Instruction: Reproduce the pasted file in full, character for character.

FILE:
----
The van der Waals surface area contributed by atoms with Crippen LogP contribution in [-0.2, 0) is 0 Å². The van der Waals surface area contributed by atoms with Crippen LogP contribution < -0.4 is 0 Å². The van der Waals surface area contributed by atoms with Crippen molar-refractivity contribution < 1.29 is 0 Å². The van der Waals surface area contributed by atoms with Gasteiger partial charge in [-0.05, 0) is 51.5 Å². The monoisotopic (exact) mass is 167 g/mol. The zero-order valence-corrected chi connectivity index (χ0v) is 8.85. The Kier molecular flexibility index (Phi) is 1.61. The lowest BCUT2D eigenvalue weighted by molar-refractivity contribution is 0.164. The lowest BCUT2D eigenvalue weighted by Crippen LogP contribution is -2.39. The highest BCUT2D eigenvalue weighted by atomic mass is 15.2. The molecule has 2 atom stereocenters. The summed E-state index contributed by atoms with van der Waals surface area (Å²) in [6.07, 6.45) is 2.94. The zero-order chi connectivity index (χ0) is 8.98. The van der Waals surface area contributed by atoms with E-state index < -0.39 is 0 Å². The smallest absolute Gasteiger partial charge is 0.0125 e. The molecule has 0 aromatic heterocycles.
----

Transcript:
The van der Waals surface area contributed by atoms with Crippen LogP contribution in [-0.2, 0) is 0 Å². The van der Waals surface area contributed by atoms with Crippen LogP contribution < -0.4 is 0 Å². The van der Waals surface area contributed by atoms with Crippen molar-refractivity contribution < 1.29 is 0 Å². The van der Waals surface area contributed by atoms with Gasteiger partial charge in [-0.05, 0) is 51.5 Å². The monoisotopic (exact) mass is 167 g/mol. The zero-order valence-corrected chi connectivity index (χ0v) is 8.85. The Kier molecular flexibility index (Phi) is 1.61. The lowest BCUT2D eigenvalue weighted by molar-refractivity contribution is 0.164. The lowest BCUT2D eigenvalue weighted by Crippen LogP contribution is -2.39. The highest BCUT2D eigenvalue weighted by atomic mass is 15.2. The molecule has 2 atom stereocenters. The summed E-state index contributed by atoms with van der Waals surface area (Å²) in [6.07, 6.45) is 2.94. The zero-order chi connectivity index (χ0) is 8.98. The van der Waals surface area contributed by atoms with E-state index < -0.39 is 0 Å². The smallest absolute Gasteiger partial charge is 0.0125 e. The molecule has 0 aromatic heterocycles.